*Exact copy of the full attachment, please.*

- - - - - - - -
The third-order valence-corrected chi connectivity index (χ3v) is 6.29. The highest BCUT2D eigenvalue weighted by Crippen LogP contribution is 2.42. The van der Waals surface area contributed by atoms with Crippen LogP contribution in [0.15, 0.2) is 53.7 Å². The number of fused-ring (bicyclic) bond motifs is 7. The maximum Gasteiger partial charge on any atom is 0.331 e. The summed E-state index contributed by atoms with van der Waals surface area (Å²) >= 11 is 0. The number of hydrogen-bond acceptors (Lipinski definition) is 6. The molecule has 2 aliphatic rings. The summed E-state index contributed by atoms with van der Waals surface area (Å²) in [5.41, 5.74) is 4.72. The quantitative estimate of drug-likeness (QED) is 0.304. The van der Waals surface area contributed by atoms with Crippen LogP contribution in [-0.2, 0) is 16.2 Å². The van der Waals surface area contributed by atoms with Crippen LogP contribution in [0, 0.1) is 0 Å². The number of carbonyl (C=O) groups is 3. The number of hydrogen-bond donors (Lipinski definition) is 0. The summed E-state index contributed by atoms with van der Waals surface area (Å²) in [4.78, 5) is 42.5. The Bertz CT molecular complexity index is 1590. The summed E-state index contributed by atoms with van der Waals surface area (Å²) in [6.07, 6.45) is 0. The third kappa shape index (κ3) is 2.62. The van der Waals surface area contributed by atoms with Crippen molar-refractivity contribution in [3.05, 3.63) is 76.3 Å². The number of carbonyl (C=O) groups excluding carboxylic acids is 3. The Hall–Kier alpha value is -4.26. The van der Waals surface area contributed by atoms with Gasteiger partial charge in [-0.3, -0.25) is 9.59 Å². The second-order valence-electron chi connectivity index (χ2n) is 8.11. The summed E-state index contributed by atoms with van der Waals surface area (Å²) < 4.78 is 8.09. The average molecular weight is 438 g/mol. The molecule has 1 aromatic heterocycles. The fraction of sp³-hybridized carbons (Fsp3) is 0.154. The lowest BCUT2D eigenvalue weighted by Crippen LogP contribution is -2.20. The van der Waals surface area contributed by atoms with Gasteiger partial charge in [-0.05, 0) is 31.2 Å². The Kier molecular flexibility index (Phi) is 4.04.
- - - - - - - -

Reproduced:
The third-order valence-corrected chi connectivity index (χ3v) is 6.29. The highest BCUT2D eigenvalue weighted by Crippen LogP contribution is 2.42. The van der Waals surface area contributed by atoms with Crippen LogP contribution in [0.15, 0.2) is 53.7 Å². The number of fused-ring (bicyclic) bond motifs is 7. The maximum Gasteiger partial charge on any atom is 0.331 e. The summed E-state index contributed by atoms with van der Waals surface area (Å²) >= 11 is 0. The number of hydrogen-bond acceptors (Lipinski definition) is 6. The molecule has 2 aliphatic rings. The summed E-state index contributed by atoms with van der Waals surface area (Å²) in [5.41, 5.74) is 4.72. The quantitative estimate of drug-likeness (QED) is 0.304. The van der Waals surface area contributed by atoms with Crippen LogP contribution in [-0.2, 0) is 16.2 Å². The van der Waals surface area contributed by atoms with Crippen LogP contribution in [0, 0.1) is 0 Å². The number of carbonyl (C=O) groups is 3. The number of hydrogen-bond donors (Lipinski definition) is 0. The summed E-state index contributed by atoms with van der Waals surface area (Å²) in [4.78, 5) is 42.5. The Bertz CT molecular complexity index is 1590. The summed E-state index contributed by atoms with van der Waals surface area (Å²) in [6.07, 6.45) is 0. The third kappa shape index (κ3) is 2.62. The van der Waals surface area contributed by atoms with Crippen molar-refractivity contribution in [3.05, 3.63) is 76.3 Å². The number of carbonyl (C=O) groups excluding carboxylic acids is 3. The Hall–Kier alpha value is -4.26. The van der Waals surface area contributed by atoms with Gasteiger partial charge in [-0.3, -0.25) is 9.59 Å². The second-order valence-electron chi connectivity index (χ2n) is 8.11. The summed E-state index contributed by atoms with van der Waals surface area (Å²) < 4.78 is 8.09. The average molecular weight is 438 g/mol. The molecule has 1 aromatic heterocycles. The fraction of sp³-hybridized carbons (Fsp3) is 0.154. The lowest BCUT2D eigenvalue weighted by Crippen LogP contribution is -2.20. The van der Waals surface area contributed by atoms with Gasteiger partial charge in [-0.05, 0) is 31.2 Å². The Kier molecular flexibility index (Phi) is 4.04.